Can Religious Freedom be Universal?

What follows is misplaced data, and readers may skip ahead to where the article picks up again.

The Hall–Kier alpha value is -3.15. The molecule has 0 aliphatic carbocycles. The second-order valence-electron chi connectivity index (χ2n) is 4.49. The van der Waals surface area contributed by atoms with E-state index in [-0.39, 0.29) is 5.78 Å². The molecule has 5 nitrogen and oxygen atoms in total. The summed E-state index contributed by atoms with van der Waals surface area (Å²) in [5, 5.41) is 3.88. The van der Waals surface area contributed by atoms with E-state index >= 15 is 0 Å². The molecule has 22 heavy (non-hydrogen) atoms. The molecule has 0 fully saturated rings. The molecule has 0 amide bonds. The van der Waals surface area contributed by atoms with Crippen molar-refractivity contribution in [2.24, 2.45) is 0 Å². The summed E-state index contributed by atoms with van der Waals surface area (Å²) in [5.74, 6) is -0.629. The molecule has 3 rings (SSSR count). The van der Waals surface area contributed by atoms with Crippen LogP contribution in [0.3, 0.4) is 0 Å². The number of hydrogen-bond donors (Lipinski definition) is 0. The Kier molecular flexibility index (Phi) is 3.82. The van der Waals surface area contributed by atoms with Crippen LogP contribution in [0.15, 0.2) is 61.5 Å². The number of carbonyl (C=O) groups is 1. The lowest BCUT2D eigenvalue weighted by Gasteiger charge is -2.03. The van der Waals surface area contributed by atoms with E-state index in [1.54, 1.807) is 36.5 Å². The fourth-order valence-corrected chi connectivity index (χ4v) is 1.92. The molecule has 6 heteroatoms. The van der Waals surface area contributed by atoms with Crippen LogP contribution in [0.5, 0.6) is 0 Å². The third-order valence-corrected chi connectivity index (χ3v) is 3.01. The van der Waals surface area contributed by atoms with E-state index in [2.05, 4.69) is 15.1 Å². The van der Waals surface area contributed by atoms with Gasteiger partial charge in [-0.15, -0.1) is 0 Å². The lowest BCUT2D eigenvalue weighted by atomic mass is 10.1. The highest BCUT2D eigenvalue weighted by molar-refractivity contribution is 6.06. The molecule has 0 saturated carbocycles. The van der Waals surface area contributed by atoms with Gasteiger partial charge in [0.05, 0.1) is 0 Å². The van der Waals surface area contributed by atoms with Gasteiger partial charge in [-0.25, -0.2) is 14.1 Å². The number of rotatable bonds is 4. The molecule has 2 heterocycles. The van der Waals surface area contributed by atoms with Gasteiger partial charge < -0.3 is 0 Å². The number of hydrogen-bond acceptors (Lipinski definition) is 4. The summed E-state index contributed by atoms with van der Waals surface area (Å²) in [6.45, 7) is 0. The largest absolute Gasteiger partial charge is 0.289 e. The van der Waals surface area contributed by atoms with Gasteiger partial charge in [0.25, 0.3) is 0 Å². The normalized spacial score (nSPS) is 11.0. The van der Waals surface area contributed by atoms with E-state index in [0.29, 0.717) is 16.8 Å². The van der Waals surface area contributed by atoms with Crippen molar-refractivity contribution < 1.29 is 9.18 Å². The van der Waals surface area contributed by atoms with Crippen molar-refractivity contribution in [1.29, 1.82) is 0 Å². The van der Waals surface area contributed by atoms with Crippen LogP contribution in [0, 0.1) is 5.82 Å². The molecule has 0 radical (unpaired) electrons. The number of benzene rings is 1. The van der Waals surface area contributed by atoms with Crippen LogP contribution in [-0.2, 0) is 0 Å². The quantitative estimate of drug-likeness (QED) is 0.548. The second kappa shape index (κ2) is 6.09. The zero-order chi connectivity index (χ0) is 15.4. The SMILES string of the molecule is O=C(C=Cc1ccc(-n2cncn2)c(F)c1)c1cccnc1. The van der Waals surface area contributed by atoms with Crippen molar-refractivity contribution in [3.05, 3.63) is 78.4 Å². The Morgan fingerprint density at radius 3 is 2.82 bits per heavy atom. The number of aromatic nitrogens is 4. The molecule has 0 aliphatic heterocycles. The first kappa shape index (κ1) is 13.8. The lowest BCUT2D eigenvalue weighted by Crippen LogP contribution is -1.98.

In this short presentation, I tackle three main objections against the universal nature of religious freedom or, as I generally prefer to call it, freedom of religion or belief (FoRB). The most radical objection assumes that FoRB cannot function without singling out certain religions, which are “worthy” of such protection as opposed to those, which allegedly are not. In other words, the charge is that FoRB is essentially and explicitly discriminatory. The second, slightly more subtle criticism points to certain presuppositions, which seem to underlie the rights-based approach in handling religious diversity, which may implicitly privilege certain religious expressions over others. This criticism, too, amounts to exposing discriminatory features of freedom inherent in FoRB, even though they may be less explicit. The third and last objection concerns possible path dependencies undergirding the human rights approach in general and FoRB in particular. Here again, the unintended side effect may be some forms of de facto discrimination. Any form of discrimination, however, runs counter to the universalistic claim of human rights to be applicable to all human beings equally, as proclaimed in the above-cited programmatic sentence from the UDHR. In response to these various criticisms, I argue that FoRB does make sense as a universal human right, provided we understand normative universalism as “work in progress,” as it were, i.e. as an unfinished learning process, which requires critical and self-critical adaptations to ever-new practical challenges.